What is a pulmonary embolism?
A pulmonary embolism occurs when a piece of blood clot breaks off from a clot somewhere else in the body and travels in the blood to the lungs. This can be life-threatening and occurs in approximately 4 to 12 per 10,000 people. The chances of getting a pulmonary embolism can increase with risk factors, including previous clots, prolonged periods of immobility (such as travelling on aeroplanes or taking bed rest), cancer, exposure to oestrogens (pregnancy, oral contraceptives, or hormone replacement therapy), blood disorders (thrombophilia), and trauma.
How is a pulmonary embolism treated?
Until recently, the standard treatment for a pulmonary embolism was an anticoagulant: a medicine that either treats or prevents blood clots, often called a 'blood thinner'. Conventional anticoagulants include heparin, fondaparinux, and vitamin K antagonists. However, these drugs can cause side effects and have limitations.
Two types of anticoagulant have been developed: direct thrombin inhibitors (DTIs) and factor Xa inhibitors. These anticoagulants are given orally (that is, by mouth, in the form of a pill), have a predictable effect, do not require frequent monitoring or re-dosing (taking multiple doses), and have few known interactions with other medicines. For these reasons, direct oral anticoagulants have become the medicines of choice for treating DVT.
What did we want to find out?
We wanted to find out if direct oral anticoagulants are useful and safe for treating people with a pulmonary embolism, compared with conventional anticoagulants. We looked at whether 3 months' treatment or longer prevented further blood clots (recurrent deep vein thrombosis (DVT), when a clot forms in a deep vein, usually in the leg), recurrent pulmonary embolism, and pulmonary embolisms. The main safety outcomes included death and unwanted, harmful adverse events, such as major bleeding.
What did we do?
We searched for studies in which people with a pulmonary embolism confirmed by standard imaging techniques were randomly allocated to one of two treatment groups. These types of studies give the most reliable evidence about treatment effects. People in the experimental groups received an oral DTI or an oral factor Xa inhibitor, and their results were compared to the results of people given conventional anticoagulation. All participants were given long-term treatment of pulmonary embolism (a minimum duration of 3 months).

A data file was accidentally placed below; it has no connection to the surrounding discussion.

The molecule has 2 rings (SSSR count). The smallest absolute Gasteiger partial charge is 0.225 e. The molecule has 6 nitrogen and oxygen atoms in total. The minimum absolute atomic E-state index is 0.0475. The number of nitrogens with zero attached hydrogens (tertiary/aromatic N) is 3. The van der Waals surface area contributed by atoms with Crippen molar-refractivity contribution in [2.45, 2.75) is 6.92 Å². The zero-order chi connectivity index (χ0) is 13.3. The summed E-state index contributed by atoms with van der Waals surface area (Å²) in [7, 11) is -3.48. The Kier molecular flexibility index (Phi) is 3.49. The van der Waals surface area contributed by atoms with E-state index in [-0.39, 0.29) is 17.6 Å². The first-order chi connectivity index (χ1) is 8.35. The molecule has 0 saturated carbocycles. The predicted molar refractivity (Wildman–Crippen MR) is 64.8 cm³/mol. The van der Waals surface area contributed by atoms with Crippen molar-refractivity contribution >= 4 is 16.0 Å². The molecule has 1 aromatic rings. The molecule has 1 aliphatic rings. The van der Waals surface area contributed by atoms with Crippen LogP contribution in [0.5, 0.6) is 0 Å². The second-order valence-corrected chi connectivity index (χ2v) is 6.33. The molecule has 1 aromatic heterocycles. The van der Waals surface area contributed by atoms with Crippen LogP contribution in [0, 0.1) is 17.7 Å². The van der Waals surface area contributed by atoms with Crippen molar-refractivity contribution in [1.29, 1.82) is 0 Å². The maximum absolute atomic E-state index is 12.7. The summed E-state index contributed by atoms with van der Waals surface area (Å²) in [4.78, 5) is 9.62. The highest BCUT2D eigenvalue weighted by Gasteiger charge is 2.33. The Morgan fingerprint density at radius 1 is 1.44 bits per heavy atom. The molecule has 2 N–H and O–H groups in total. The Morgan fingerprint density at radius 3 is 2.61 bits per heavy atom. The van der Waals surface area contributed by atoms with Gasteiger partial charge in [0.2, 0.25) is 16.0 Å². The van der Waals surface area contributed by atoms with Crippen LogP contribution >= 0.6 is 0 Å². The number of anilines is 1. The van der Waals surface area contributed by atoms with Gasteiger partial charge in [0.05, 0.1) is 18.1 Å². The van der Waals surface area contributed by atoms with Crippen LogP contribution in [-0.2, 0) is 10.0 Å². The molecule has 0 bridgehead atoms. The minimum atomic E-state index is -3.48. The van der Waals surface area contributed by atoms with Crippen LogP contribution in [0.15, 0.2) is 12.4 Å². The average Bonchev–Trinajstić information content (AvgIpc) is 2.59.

What did we find?
After searching for relevant studies, we included 10 studies with a combined total of 13,073 participants. Studies compared oral DTIs and factor Xa inhibitors with conventional anticoagulation. We combined the data from the studies and found that there was no clear difference in the incidence of:
- recurrent pulmonary embolism;
- recurrent deep vein thrombosis (DVT: when a blood clot forms, usually in a deep vein of the leg or pelvis);
- recurrent venous thromboembolism (when DVT and pulmonary embolism occur together);
- major bleeding
This review showed that there was no clear difference between the direct oral anticoagulants and conventional treatment in preventing recurrent PE, recurrent VTE, DVT, mortality, and major bleeding. No study measured health-related quality of life.
What are the limitations of the evidence?
We are moderately confident in this evidence. This was because the number of events involved in the studies was small and there were differences in how individual studies were carried out.
How up to date is this evidence?
This review updates a previous Cochrane Review. The evidence is up to date to March 2022.
Current evidence shows there is probably little or no difference between direct oral anticoagulants and conventional anticoagulation for preventing recurrent pulmonary embolism, recurrent venous thromboembolism (VTE), deep vein thrombosis (DVT), all-cause mortality, and major bleeding in people who are being treated for a pulmonary embolism.
Available evidence shows there is probably little or no difference between DOACs and conventional anticoagulation in the prevention of recurrent PE, recurrent VTE, DVT, all-cause mortality, and major bleeding. The certainty of evidence was moderate or low. Future large clinical trials are required to identify if individual drugs differ in effectiveness and bleeding risk, and to explore effect differences in subgroups, including people with cancer and obesity.